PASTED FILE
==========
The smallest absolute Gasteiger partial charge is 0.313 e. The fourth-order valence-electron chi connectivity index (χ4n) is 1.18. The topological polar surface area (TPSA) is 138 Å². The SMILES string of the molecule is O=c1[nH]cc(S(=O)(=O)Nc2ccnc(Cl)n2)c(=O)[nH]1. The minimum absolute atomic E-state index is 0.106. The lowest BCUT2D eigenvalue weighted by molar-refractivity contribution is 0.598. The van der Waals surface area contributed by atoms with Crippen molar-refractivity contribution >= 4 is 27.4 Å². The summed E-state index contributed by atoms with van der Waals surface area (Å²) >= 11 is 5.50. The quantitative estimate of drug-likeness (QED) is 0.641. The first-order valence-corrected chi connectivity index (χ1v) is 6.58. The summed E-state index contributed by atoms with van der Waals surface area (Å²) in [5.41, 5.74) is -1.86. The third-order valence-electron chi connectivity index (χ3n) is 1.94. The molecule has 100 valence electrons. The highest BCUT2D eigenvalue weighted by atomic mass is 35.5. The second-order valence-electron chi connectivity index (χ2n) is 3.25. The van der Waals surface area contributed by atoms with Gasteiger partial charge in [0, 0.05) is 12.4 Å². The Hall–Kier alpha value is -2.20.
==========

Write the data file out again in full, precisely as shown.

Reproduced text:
The smallest absolute Gasteiger partial charge is 0.313 e. The fourth-order valence-electron chi connectivity index (χ4n) is 1.18. The topological polar surface area (TPSA) is 138 Å². The SMILES string of the molecule is O=c1[nH]cc(S(=O)(=O)Nc2ccnc(Cl)n2)c(=O)[nH]1. The minimum absolute atomic E-state index is 0.106. The lowest BCUT2D eigenvalue weighted by molar-refractivity contribution is 0.598. The van der Waals surface area contributed by atoms with Crippen molar-refractivity contribution >= 4 is 27.4 Å². The summed E-state index contributed by atoms with van der Waals surface area (Å²) >= 11 is 5.50. The quantitative estimate of drug-likeness (QED) is 0.641. The first-order valence-corrected chi connectivity index (χ1v) is 6.58. The summed E-state index contributed by atoms with van der Waals surface area (Å²) in [5.41, 5.74) is -1.86. The third-order valence-electron chi connectivity index (χ3n) is 1.94. The molecule has 100 valence electrons. The highest BCUT2D eigenvalue weighted by atomic mass is 35.5. The second-order valence-electron chi connectivity index (χ2n) is 3.25. The van der Waals surface area contributed by atoms with Gasteiger partial charge in [0, 0.05) is 12.4 Å². The Hall–Kier alpha value is -2.20.